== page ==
So, you have missed a few mortgage payments on your home in Colorado. Now, you have a breach letter or a notice of foreclosure in your hand and are wondering what you should do from here. First, don’t panic. There is still time for reversal, so you can avoid pre-foreclosure procedures. In fact, you have 120 days of delinquency before a nonjudicial foreclosure begins. There are also some instances where judicial foreclosure occurs, but regardless of the process, you have rights and protections.

To help you navigate this trying time, we have put together some information, including foreclosure prevention resources.

About Homeownership

Colorado has a population of just over 5 million. There are around 1,980,000 occupied homes in Colorado, as well. Judging from these numbers, you can conclude that many residents of Colorado do not own a home. Many reside in student housing or apartment complexes. That said, there are several cities in Colorado where there is a mixture of urban and suburban living, where housing developments span far and wide.

Owning a home in Colorado requires budgeting and financial stability. That is because the median price of a home in Colorado is around $430,000. Prices have decreased slightly, but some of the hotspots, like Denver and Colorado Springs, continue to see homes priced between $345,000 and $485,000. In places like Boulder, purchasing a home costs an average of $809,491.

Cost of Living in Colorado

According to the Office of Economic Development and International Trade in Colorado, the cost of living in Colorado is 12 percent higher than the national average. Furthermore, the cost of healthcare is 2 percent above the national average. Yet, this is balanced out with utilities and transportation fees that are lower than average. The median income is also 13 percent higher than the rest of the US. In 2016, Colorado was the second least expensive state for energy.

The average utility bill in Colorado is between $340-$350 per month. This includes all utility expenses (electricity, gas, TV, water, trash, internet). Food prices are slightly higher than the national average. You can expect to spend about $340 per month at the grocery store.

With costs like that, as well as insurances, state tax, and more, it is no wonder some families facing financial hardships end up going into foreclosure.

Foreclosure Rates in Colorado

The average foreclosure rate for the entire state of Colorado is around 1 in every 49,356. Compared to other states, Colorado has far fewer foreclosures. However, although most of Colorado has very low rates of foreclosure (around 1 in every 110,000 houses), the more populated areas do have elevated rates. The top 5 counties in CO with high rates of foreclosure include:

  •  La Plata: 1 in every 9,029
  • Park: 1 in every 14,341
  • Weld: 1 in every 26,037
  • Jefferson: 1 in every 33,809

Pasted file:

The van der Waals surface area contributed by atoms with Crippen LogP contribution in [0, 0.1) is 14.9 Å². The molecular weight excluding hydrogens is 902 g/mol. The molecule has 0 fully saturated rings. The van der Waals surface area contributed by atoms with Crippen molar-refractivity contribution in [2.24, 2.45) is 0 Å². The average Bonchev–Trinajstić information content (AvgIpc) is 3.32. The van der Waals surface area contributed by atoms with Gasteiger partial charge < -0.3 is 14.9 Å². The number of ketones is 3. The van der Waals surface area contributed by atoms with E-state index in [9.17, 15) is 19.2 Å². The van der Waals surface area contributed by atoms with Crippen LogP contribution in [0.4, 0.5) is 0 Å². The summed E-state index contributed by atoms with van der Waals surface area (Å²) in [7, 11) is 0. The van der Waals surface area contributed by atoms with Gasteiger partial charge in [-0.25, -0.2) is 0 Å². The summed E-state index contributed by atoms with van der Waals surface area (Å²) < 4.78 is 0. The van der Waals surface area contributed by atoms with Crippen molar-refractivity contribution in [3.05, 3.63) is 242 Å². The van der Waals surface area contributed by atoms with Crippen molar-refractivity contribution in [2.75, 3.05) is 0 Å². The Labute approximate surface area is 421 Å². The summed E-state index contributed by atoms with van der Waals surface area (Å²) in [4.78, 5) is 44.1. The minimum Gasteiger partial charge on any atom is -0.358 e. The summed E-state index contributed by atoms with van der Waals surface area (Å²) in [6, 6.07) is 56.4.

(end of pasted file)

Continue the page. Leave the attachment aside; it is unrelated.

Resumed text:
• Denver: 1 in every 34,079

Have a specific question about Avoiding Foreclosure in Colorado? Check out our Foreclosure FAQ’s section.

Foreclosure Resources in Colorado

In Colorado, once you have defaulted on your mortgage payments, your lender must send you some information. This includes the phone number to the hotline for foreclosures (1-877-601-HOPE) as well as a direct phone number to the lender’s representative or department of loss mitigation. Someone will be able to discuss options with you, so be sure to check the letters you have received.

You can also find a HUD-approved housing counselor in Colorado for assistance at no cost to you. The counselor will be able to outline routes to avoid foreclosure.

The Colorado Department of Local Affairs also has a program called Colorado Housing Connects. The program is currently working with homeowners who are at risk of losing their home due to complications of COVID-19.

You do not have to face foreclosure alone. Get answers today by checking out the above-mentioned resources or by calling us directly at 1-877-494-9007. Our support team is here to answer whatever questions or concerns you may have.

Colorado Foreclosure Attorney

Sounds scary, but reaching out to a foreclosure attorney in Colorado may give you some insight into your legal options. An attorney may help you understand your rights as a homeowner and options other programs may not explore. Attorneys generally offer a free consultation, this gives you the chance to get answers to basic questions before paying.

Colorado Bankruptcy Attorney

Filing bankruptcy can protect a home facing foreclosure. But, this does not mean it is true for Colorado or your unique situation. Chapter 7 bankruptcy in Colorado may temporarily stop a foreclosure sale for 45 to 65 days after filing. This can give a homeowner time needed to catch up on mortgage payments and work out a solution with the lender.